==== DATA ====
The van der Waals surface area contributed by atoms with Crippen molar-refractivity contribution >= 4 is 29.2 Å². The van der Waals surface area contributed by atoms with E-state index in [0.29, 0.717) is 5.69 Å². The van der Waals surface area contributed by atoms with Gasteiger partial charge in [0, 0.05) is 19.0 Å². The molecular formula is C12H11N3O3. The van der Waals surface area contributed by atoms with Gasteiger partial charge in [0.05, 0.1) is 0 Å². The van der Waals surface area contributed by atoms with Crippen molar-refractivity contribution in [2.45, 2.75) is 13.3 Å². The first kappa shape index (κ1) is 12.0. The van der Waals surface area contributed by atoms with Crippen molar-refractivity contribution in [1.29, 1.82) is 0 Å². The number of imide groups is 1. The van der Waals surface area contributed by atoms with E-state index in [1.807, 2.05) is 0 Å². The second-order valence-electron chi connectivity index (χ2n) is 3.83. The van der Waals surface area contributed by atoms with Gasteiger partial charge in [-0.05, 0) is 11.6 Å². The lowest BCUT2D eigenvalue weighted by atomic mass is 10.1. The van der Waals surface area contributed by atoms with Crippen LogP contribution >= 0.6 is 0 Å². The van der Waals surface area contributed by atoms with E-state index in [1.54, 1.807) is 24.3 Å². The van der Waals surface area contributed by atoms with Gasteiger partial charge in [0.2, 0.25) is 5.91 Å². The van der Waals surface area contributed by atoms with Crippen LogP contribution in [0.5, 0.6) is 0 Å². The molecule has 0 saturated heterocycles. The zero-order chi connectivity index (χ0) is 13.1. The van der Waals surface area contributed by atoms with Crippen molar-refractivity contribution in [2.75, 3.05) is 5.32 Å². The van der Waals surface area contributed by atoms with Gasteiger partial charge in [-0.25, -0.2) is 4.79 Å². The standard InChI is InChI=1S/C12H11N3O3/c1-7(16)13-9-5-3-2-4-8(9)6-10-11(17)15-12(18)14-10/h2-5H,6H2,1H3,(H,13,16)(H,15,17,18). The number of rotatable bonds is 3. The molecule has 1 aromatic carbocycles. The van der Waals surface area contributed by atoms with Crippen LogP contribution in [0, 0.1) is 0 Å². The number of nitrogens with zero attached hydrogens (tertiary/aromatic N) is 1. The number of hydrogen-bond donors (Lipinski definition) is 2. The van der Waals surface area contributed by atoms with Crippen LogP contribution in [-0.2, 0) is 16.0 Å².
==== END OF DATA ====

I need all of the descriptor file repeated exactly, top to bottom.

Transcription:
The van der Waals surface area contributed by atoms with Crippen molar-refractivity contribution >= 4 is 29.2 Å². The van der Waals surface area contributed by atoms with E-state index in [0.29, 0.717) is 5.69 Å². The van der Waals surface area contributed by atoms with Gasteiger partial charge in [0, 0.05) is 19.0 Å². The molecular formula is C12H11N3O3. The van der Waals surface area contributed by atoms with Gasteiger partial charge in [0.05, 0.1) is 0 Å². The van der Waals surface area contributed by atoms with Crippen molar-refractivity contribution in [2.45, 2.75) is 13.3 Å². The first kappa shape index (κ1) is 12.0. The van der Waals surface area contributed by atoms with Crippen molar-refractivity contribution in [1.29, 1.82) is 0 Å². The number of imide groups is 1. The van der Waals surface area contributed by atoms with E-state index in [1.807, 2.05) is 0 Å². The second-order valence-electron chi connectivity index (χ2n) is 3.83. The van der Waals surface area contributed by atoms with Gasteiger partial charge in [-0.05, 0) is 11.6 Å². The lowest BCUT2D eigenvalue weighted by atomic mass is 10.1. The van der Waals surface area contributed by atoms with Crippen LogP contribution >= 0.6 is 0 Å². The van der Waals surface area contributed by atoms with E-state index in [1.54, 1.807) is 24.3 Å². The van der Waals surface area contributed by atoms with Gasteiger partial charge in [0.2, 0.25) is 5.91 Å². The van der Waals surface area contributed by atoms with Crippen LogP contribution in [0.5, 0.6) is 0 Å². The molecule has 0 saturated heterocycles. The zero-order chi connectivity index (χ0) is 13.1. The van der Waals surface area contributed by atoms with Crippen molar-refractivity contribution in [2.75, 3.05) is 5.32 Å². The van der Waals surface area contributed by atoms with Gasteiger partial charge in [-0.25, -0.2) is 4.79 Å². The standard InChI is InChI=1S/C12H11N3O3/c1-7(16)13-9-5-3-2-4-8(9)6-10-11(17)15-12(18)14-10/h2-5H,6H2,1H3,(H,13,16)(H,15,17,18). The number of rotatable bonds is 3. The molecule has 1 aromatic carbocycles. The van der Waals surface area contributed by atoms with Crippen LogP contribution in [0, 0.1) is 0 Å². The number of nitrogens with zero attached hydrogens (tertiary/aromatic N) is 1. The number of hydrogen-bond donors (Lipinski definition) is 2. The van der Waals surface area contributed by atoms with Crippen LogP contribution in [-0.2, 0) is 16.0 Å².